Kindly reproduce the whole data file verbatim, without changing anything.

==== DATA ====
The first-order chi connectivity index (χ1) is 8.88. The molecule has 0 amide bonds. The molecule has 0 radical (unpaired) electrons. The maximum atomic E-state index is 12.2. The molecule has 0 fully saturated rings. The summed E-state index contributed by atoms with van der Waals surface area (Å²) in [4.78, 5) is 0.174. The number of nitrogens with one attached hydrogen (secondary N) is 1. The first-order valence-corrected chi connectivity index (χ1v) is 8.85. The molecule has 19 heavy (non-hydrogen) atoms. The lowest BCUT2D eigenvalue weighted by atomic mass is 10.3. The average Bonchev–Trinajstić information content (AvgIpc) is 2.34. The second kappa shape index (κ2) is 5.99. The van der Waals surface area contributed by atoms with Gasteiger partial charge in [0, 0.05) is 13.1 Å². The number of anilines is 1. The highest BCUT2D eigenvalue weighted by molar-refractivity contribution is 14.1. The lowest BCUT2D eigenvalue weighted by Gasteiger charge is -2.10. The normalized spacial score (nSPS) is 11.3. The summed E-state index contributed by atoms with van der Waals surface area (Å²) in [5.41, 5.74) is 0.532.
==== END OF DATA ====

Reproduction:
The first-order chi connectivity index (χ1) is 8.88. The molecule has 0 amide bonds. The molecule has 0 radical (unpaired) electrons. The maximum atomic E-state index is 12.2. The molecule has 0 fully saturated rings. The summed E-state index contributed by atoms with van der Waals surface area (Å²) in [4.78, 5) is 0.174. The number of nitrogens with one attached hydrogen (secondary N) is 1. The first-order valence-corrected chi connectivity index (χ1v) is 8.85. The molecule has 19 heavy (non-hydrogen) atoms. The lowest BCUT2D eigenvalue weighted by atomic mass is 10.3. The average Bonchev–Trinajstić information content (AvgIpc) is 2.34. The second kappa shape index (κ2) is 5.99. The van der Waals surface area contributed by atoms with Gasteiger partial charge in [0, 0.05) is 13.1 Å². The number of anilines is 1. The highest BCUT2D eigenvalue weighted by molar-refractivity contribution is 14.1. The lowest BCUT2D eigenvalue weighted by Gasteiger charge is -2.10. The normalized spacial score (nSPS) is 11.3. The summed E-state index contributed by atoms with van der Waals surface area (Å²) in [5.41, 5.74) is 0.532.